Criminal Law Class Notes 9/2/03


Today, we’re finishing up the tools of criminal law.




Banks claims that the “Peeping Tom” statute is overly broad, and thus it is [un]constitutional [fixed typo 10/7/03 ed.].  What he means by that is that some of the conduct prohibited is legitimately bad, but some of it is entirely innocent conduct.


Banks also argues that the statute is unduly vague.


Even if we didn’t have the Due Process clause in the Constitution, the common law requires statutes to be sufficiently definite.  It’s of little value to have a statute on the books in advance if, in reading the statute, you couldn’t figure out just what it was you weren’t supposed to do.


The Supreme Court held that a statute must be sufficiently definite, but it doesn’t require absolute precision.  There must be some sense of a “line” that you’re not allowed to cross.


The court presumes that the statute is constitutional.  The burden is upon the defendant to prove that a statute is invalid.


The court says that statutes must be strictly construed.  This is equivalent to the doctrine of lenity.  We give the benefit of the doubt to the defendant.


The court also claims that the intent of the legislature must be taken into account when the statute is interpreted.


The court says that if a statute is clear, you just do what it says.  If it’s ambiguous, you look at legislative intent:


-         Read the statute carefully.

-         Read the preamble of the statute.

-         Read the title.

-         Look at legislative history.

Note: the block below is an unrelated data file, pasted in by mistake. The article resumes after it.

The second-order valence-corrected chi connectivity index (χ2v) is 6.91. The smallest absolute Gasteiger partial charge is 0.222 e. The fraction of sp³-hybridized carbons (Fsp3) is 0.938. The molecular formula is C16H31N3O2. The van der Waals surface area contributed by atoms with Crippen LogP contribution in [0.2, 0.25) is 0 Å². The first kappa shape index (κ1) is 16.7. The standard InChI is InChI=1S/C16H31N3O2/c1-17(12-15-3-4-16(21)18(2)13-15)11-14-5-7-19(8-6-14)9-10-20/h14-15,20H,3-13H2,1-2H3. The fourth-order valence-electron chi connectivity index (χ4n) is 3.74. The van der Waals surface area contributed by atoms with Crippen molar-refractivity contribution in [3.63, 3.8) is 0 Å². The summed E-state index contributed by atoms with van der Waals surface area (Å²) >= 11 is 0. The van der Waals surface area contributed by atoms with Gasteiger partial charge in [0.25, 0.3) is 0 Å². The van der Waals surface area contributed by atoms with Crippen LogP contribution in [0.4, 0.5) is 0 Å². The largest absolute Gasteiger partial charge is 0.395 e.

-         Look at common law.

-         Look at precedent cases.


The “Peeping Tom” statute


The statute’s language is gender-specific as far as the victim.  That may speak to the wisdom of the statute, but not to the clarity of the statute.


It looks like the court “redrafts” the statute such that in some situations a defendant will be found not guilty when under the language of the statute they would have been found guilty.


Say a burglar is peeping into a house to look for stuff to steal or to see if anyone is home and there’s a woman in the house.  Can the burglar be charged with peeping under the original statute?  Sure.  But not under the judicial interpretation of the statute.


Or say for example you’re looking at a man but coincidentally there’s a woman in the room.  Under the original statute, you would be found guilty, but under the judicial interpretation, you would be found not guilty.


Also, keep in mind that once the state Supreme Court has changed the statute through its interpretation, we expect that everyone who is subject to the statute will be on notice that it has changed.  This is a clear cut legal fiction.


What about the phrase “legitimate expectation of privacy”?


Say you’re walking down the street, and there’s a house where the blinds are open and there’s a woman undressing.  Say she just forgot her blinds were open.  Say also that you intent to violate her privacy.  Did that woman have a legitimate expectation of privacy?  You could argue either way, though there is a clear-cut answer.